There are some restrictions on what counts as a
.sql file for
In order to correctly guess which type (reading/writing/calling) your statement is,
YoSQL does not parse your SQL code, but uses the file name of your
.sql files or the
name front matter. It applies the following rules to determine the type of a statement from its name:
- All names that start with the configured read prefixes are assigned the
- All names that start with the configured write prefixes are assigned the
- All names that start with the configured call prefixes are assigned the
- All other statements are assigned the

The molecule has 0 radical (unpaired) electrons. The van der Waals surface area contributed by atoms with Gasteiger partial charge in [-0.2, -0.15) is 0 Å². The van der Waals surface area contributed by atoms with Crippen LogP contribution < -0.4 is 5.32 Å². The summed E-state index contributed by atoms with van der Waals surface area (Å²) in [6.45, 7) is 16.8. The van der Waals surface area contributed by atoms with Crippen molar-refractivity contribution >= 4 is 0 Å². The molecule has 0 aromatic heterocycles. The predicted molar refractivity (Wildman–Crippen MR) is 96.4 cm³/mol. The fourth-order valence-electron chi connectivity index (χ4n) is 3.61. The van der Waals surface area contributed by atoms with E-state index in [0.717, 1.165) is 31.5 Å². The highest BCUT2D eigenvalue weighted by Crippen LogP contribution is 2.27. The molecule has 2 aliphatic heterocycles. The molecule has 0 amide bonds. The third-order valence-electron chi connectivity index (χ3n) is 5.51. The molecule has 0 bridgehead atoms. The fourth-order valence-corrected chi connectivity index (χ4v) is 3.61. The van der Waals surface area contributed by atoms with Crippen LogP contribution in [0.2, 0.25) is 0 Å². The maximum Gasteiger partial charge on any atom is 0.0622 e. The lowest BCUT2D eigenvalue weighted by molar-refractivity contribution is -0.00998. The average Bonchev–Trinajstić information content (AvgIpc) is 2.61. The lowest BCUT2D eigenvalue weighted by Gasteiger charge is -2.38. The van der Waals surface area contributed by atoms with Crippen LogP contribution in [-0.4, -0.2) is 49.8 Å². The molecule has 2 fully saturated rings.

UNKNOWNtype. Statements of this type are ignored while generating code.
You can always overwrite that guess with a specific
type value in your front matter. This can be useful if you want to use a special name for your statement, but don’t want to adhere to the configured prefixes. On the other hand, enable validateMethodNamePrefixes to enforce that all statements are named accordingly to the configured prefixes.
YoSQL only considers files that end in
.sql, but this can be configured using the sqlFilesSuffix option.
YoSQL uses the UTF-8 charset. In order to change this, use the sqlFilesCharset option.
; to separate multiple SQL statements within a single file. In order to change this, use the sqlStatementSeparator option.
In case your
.sql files contain a license header, use the skipLines option to skip those initial lines. Otherwise
YoSQL will consider those lines to be part of the first statement in your